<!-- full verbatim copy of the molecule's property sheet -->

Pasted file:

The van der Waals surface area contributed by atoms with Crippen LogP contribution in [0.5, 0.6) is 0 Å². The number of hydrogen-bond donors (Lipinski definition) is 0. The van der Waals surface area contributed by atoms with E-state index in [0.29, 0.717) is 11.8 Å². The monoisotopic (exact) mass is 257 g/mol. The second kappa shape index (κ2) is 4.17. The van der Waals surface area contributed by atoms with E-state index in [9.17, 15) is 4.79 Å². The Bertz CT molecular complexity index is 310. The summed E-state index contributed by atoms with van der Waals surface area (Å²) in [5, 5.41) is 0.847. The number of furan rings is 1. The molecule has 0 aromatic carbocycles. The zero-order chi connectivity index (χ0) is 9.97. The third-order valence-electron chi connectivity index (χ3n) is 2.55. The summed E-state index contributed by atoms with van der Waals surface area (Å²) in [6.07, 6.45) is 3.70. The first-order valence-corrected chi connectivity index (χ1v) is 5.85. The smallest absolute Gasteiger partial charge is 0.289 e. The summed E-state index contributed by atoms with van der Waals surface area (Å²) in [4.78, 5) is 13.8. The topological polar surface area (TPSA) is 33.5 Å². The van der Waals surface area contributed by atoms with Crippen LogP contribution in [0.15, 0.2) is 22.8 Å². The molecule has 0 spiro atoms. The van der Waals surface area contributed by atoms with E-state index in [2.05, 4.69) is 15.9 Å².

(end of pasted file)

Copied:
The van der Waals surface area contributed by atoms with Crippen LogP contribution in [0.5, 0.6) is 0 Å². The number of hydrogen-bond donors (Lipinski definition) is 0. The van der Waals surface area contributed by atoms with E-state index in [0.29, 0.717) is 11.8 Å². The monoisotopic (exact) mass is 257 g/mol. The second kappa shape index (κ2) is 4.17. The van der Waals surface area contributed by atoms with E-state index in [9.17, 15) is 4.79 Å². The Bertz CT molecular complexity index is 310. The summed E-state index contributed by atoms with van der Waals surface area (Å²) in [5, 5.41) is 0.847. The number of furan rings is 1. The molecule has 0 aromatic carbocycles. The zero-order chi connectivity index (χ0) is 9.97. The third-order valence-electron chi connectivity index (χ3n) is 2.55. The summed E-state index contributed by atoms with van der Waals surface area (Å²) in [6.07, 6.45) is 3.70. The first-order valence-corrected chi connectivity index (χ1v) is 5.85. The smallest absolute Gasteiger partial charge is 0.289 e. The summed E-state index contributed by atoms with van der Waals surface area (Å²) in [4.78, 5) is 13.8. The topological polar surface area (TPSA) is 33.5 Å². The van der Waals surface area contributed by atoms with Crippen LogP contribution in [0.15, 0.2) is 22.8 Å². The molecule has 0 spiro atoms. The van der Waals surface area contributed by atoms with E-state index in [2.05, 4.69) is 15.9 Å².